Anna gives Kata someone to live for; a taste of motherhood and responsibility for someone who loves her back. Moreover, Kata works to bring Anna to what she thinks will be her happiness in marriage. All does not end as a fairytale, however, on a positive note. This brings me back to the scene I opened my discussion with. It hits the viewer like a personal violent blow when a quarrel begins during Anna’s wedding celebration and she is shoved by her new husband into a corner as he angrily walks away from her. The fairytale has come true for her, and yet she is alone. The wedding celebration scene in general is full of drama and heightened emotion. The women depicted in it all seem to be lonely, dreaming of the fairytale and crying either tears of joy for Anna or of pity for their own conditions as women before the scene of Anna alone. Anna is still trapped, and perhaps the message here is that often women must stand alone to achieve what they most desire.

If Anna’s fate is read in the light of trading means of entrapment and is generally indicative of the larger fate of many women who search to fulfill themselves in relation to men, Kata’s final action seems somewhat problematic in that she seems to abandon Anna even as she finally realizes her dream of motherhood. Perhaps Meszaros’s motive is to show her audience that women must find their own paths, not that they must necessarily be alone or isolated, but that the relationships they establish must be balanced in dynamics of power and security in order for all involved to be most productive and emotionally stable. Even this observation is also somewhat problematic because Kata does not really find her own path, but she also does not rely on a man to dictate it for her either. Rather, in relation to Anna, she is able to realize that she will become a successful single mother. Yet Anna, the apparently strongest woman, perhaps the representative of a new generation of womanhood in her power to assert herself and to build a strong relationship with her would be husband while guiding Kata in her process of higher self-realization, is left in the most ambiguous and isolated position at the film’s close. Perhaps this is because women continue to struggle with gender issues or perhaps because Anna’s society would not be comfortable with her complete victory without submission to men since acknowledging such a reality would contribute to the film’s overall honesty and Meszaros’s dedication to commenting truthfully on the society she sees and experiences; examining dynamics of women’s lives. Much of this is speculation, but there is undoubtedly a “feminist” yet slight counter-feminist aesthetic at work here.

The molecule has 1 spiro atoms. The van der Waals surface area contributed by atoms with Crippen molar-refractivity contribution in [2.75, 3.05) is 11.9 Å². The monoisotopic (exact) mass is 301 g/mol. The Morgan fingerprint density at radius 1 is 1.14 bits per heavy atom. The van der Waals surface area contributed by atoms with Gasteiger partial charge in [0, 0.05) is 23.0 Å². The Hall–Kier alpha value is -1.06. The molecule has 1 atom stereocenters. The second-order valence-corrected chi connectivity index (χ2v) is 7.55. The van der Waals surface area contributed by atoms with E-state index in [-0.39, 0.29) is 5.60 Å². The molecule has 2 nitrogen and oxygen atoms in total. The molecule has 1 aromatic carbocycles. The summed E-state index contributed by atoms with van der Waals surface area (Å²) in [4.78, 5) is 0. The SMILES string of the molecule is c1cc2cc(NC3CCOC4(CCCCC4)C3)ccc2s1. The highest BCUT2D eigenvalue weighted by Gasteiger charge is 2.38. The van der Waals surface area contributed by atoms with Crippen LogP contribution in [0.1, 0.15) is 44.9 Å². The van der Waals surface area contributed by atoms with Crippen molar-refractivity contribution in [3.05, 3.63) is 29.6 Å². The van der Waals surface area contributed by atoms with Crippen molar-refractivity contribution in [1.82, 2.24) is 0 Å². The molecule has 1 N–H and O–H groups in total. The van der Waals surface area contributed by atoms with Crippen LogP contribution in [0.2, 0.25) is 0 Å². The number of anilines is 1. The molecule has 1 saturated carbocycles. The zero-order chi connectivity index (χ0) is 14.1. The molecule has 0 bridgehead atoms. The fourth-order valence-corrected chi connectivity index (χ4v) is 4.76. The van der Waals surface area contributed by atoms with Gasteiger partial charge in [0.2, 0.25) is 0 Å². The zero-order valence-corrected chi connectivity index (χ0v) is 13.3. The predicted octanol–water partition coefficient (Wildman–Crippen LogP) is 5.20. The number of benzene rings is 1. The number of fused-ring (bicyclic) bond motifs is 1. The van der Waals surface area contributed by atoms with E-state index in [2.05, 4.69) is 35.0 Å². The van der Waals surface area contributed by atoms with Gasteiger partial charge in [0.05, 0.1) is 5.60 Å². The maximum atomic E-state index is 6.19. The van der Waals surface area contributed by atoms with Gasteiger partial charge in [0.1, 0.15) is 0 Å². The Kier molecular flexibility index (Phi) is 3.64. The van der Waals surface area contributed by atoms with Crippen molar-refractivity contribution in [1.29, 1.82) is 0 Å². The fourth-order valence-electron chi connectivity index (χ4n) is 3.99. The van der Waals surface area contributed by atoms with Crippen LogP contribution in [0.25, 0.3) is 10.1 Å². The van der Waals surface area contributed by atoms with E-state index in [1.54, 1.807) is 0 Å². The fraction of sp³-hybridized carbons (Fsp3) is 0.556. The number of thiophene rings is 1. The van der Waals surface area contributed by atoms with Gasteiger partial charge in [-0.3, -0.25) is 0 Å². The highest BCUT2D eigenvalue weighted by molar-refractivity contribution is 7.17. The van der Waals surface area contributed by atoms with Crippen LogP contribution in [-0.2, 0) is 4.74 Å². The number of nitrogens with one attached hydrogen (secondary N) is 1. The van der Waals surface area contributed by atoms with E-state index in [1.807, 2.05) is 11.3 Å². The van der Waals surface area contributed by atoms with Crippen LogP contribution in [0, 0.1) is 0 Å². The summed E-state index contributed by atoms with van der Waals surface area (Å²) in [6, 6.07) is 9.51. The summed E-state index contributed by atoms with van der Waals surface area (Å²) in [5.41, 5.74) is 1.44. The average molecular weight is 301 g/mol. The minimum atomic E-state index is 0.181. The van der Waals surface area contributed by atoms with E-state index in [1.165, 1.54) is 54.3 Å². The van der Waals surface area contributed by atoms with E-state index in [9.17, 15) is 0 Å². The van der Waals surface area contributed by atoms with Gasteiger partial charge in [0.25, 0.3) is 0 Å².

Monday, February 12, 2007

Peter Bacso, The Witness (1969)